Fie, foh, and fum!

I smell the blood of a British man!

“Did Shakespeare steal that from Jack and the Beanstalk?” I had whispered in Daffy’s ear. Or had the fairytale borrowed the words from Shakespeare? “Neither,” she whispered back: both had cribbed them from Thomas Nashe’s Have With You To Saffron Walden, which, having been staged in 1596, pre-dated them.

This is from The Weed That Strings The Hangman’s Bag by Alan Bradley (2010), the second of his Flavia de Luce mysteries. These are new to me, but I am pleased to tell you that the heroine is an eleven-year-old amateur chemist and sleuth – a plucky and resourceful tot who bears a striking resemblance to our very own Tiny Enid, without the fascism and the club foot. It is a hugely enjoyable read, as one might expect from a book which makes mention of “a pair of gutta-percha motoring galoshes (‘Ideal for Country Breakdowns’)”.

A Grand Plan

Every so often I find myself devising grand schemes and projects. These rarely come to fruition. One that did, probably because it was modest in its ambitions, was last year’s set of alphabetic postages here at Hooting Yard, where I adopted the constraint of posting twenty-six consecutive entries, entitled A through to Z. One that didn’t was the plan that my pre-Wilderness Years pamphlet House Of Turps would be the first volume in a series of twenty-six. I think this scheme failed primarily because it was never clear in my then-fuddled brain how the succeeding twenty-five pamphlets were intended to relate to the first one.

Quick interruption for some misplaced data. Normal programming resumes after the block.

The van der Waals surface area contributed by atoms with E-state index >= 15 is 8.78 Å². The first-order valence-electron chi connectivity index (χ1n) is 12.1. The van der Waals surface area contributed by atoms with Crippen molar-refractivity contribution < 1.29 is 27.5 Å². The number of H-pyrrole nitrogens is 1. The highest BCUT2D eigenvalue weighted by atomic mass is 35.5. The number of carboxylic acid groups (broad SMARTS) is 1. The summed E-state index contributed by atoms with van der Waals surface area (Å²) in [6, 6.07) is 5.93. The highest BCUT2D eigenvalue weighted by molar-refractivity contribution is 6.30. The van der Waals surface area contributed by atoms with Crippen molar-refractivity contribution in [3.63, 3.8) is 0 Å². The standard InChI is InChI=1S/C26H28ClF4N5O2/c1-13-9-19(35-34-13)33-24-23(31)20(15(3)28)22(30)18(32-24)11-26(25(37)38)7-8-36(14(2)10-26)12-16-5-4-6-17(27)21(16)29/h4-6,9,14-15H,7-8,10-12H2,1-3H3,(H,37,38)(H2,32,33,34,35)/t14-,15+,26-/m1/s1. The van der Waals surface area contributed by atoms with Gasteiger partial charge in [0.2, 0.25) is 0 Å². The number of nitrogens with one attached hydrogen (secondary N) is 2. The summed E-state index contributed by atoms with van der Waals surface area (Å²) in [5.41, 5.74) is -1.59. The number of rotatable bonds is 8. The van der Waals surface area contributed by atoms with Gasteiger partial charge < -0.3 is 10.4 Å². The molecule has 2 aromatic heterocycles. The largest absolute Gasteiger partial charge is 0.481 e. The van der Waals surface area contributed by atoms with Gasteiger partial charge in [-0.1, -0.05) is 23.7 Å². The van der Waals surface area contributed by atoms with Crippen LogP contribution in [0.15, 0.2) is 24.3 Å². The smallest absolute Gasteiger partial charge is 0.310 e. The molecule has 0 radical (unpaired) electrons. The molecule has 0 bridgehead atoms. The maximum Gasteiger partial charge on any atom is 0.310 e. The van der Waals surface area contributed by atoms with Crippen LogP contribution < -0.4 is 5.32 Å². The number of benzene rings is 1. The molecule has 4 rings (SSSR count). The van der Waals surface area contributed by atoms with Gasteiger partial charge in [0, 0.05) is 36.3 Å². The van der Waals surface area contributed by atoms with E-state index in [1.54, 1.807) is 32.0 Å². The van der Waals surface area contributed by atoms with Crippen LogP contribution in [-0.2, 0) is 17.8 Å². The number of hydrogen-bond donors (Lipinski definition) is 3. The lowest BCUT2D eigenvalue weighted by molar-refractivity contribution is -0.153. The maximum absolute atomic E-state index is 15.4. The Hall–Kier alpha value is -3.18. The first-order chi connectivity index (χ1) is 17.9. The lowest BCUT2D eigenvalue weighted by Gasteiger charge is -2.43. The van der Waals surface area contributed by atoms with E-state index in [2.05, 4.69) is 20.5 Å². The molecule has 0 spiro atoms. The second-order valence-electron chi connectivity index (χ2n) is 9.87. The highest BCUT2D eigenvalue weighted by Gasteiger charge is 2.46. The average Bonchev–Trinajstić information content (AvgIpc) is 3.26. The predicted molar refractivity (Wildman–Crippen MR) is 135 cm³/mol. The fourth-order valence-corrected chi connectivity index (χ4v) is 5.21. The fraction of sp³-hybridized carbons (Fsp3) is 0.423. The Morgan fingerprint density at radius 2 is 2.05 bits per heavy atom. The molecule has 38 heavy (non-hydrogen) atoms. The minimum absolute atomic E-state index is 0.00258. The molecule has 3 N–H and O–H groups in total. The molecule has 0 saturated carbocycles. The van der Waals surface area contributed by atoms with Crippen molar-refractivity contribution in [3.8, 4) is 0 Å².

So the likelihood is that the preposterous plot hatched this morning will remain incomplete, if indeed it is ever even begun. It occurred to me that I ought to devote my time to tippy-tapping a blog postage for every single word listed in the Oxford English Dictionary, in alphabetical order. According to Oxford Dictionaries, “the Second Edition of the 20-volume  Oxford English Dictionary contains full entries for 171,476 words in current use, and 47,156 obsolete words. To this may be added around 9,500 derivative words included as subentries”. Since January 2007 there have been 1,607 Hooting Yard postages (this is the 1,608th) to which one can add just short of a thousand entries in the archive for the previous format between 2003 and 2006. Clearly I would be taking on a gargantuan task, particularly given that I would want each and every postage to be packed with sweeping Dobsonian paragraphs of majestic prose. Even if I confine myself to the obsolete words – a highly tempting grand plan in itself – it would take years and years of toil, quite possibly more years than remain to me on this spinning terrestrial globe.

I may, however, make a start, in the near future. Foolhardy, I know, but then I am living in a fool’s paradise, am I not?

Improve Your Danish Language Skills

I noted below that when my Flemish-speaking mother wanted to improve her English, she worked her way through the classics of literature. Nowadays, we just slump in front of the television and watch foreign-language thrillers on BBC4. Thus I have embarked upon a crash-course in Danish by watching, somewhat belatedly, Forbrydelsen, or The Killing, the highly popular murder ‘n’ knitwear detective series. Apart from being a splendid example of Nick Cohen’s observation that ethnic minorities are never the villains in BBC cop shows, the series has done wonders for my Danish language skills. I think I could successfully apply for an IT post in Copenhagen, armed with these additions to my vocabulary:

English : computer. Danish : compuder.

English : password. Danish : password.

English : fuck-up. Danish : fuck-up.